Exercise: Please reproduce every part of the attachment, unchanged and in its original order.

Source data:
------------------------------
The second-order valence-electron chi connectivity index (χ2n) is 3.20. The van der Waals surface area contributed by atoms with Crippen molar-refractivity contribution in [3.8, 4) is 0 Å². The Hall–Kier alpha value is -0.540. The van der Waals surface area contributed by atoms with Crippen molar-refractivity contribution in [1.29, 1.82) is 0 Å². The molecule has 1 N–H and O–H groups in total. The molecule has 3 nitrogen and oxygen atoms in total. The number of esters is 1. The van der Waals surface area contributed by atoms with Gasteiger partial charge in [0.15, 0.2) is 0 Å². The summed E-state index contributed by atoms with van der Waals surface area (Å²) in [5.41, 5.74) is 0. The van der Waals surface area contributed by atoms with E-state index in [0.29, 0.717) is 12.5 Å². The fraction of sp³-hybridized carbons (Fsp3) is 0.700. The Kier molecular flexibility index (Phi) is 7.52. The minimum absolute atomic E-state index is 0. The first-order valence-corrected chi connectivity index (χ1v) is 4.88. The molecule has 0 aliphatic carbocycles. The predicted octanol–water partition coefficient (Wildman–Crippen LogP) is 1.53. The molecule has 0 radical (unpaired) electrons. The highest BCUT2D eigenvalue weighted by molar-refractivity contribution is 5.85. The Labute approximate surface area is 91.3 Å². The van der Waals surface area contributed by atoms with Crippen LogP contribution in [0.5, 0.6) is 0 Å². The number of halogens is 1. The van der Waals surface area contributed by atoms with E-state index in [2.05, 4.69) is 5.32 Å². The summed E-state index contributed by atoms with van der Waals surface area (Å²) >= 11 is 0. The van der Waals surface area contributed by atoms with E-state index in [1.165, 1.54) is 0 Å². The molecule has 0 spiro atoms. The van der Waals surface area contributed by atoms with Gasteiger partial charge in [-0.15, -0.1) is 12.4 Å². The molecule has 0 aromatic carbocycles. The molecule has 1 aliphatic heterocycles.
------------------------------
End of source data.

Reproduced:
The second-order valence-electron chi connectivity index (χ2n) is 3.20. The van der Waals surface area contributed by atoms with Crippen molar-refractivity contribution in [3.8, 4) is 0 Å². The Hall–Kier alpha value is -0.540. The van der Waals surface area contributed by atoms with Crippen molar-refractivity contribution in [1.29, 1.82) is 0 Å². The molecule has 1 N–H and O–H groups in total. The molecule has 3 nitrogen and oxygen atoms in total. The number of esters is 1. The van der Waals surface area contributed by atoms with Gasteiger partial charge in [0.15, 0.2) is 0 Å². The summed E-state index contributed by atoms with van der Waals surface area (Å²) in [5.41, 5.74) is 0. The van der Waals surface area contributed by atoms with E-state index in [0.29, 0.717) is 12.5 Å². The fraction of sp³-hybridized carbons (Fsp3) is 0.700. The Kier molecular flexibility index (Phi) is 7.52. The minimum absolute atomic E-state index is 0. The first-order valence-corrected chi connectivity index (χ1v) is 4.88. The molecule has 0 aliphatic carbocycles. The predicted octanol–water partition coefficient (Wildman–Crippen LogP) is 1.53. The molecule has 0 radical (unpaired) electrons. The highest BCUT2D eigenvalue weighted by molar-refractivity contribution is 5.85. The Labute approximate surface area is 91.3 Å². The van der Waals surface area contributed by atoms with Crippen LogP contribution in [0.5, 0.6) is 0 Å². The number of halogens is 1. The van der Waals surface area contributed by atoms with E-state index in [2.05, 4.69) is 5.32 Å². The summed E-state index contributed by atoms with van der Waals surface area (Å²) >= 11 is 0. The van der Waals surface area contributed by atoms with E-state index in [1.165, 1.54) is 0 Å². The molecule has 0 spiro atoms. The van der Waals surface area contributed by atoms with Gasteiger partial charge in [-0.15, -0.1) is 12.4 Å². The molecule has 0 aromatic carbocycles. The molecule has 1 aliphatic heterocycles.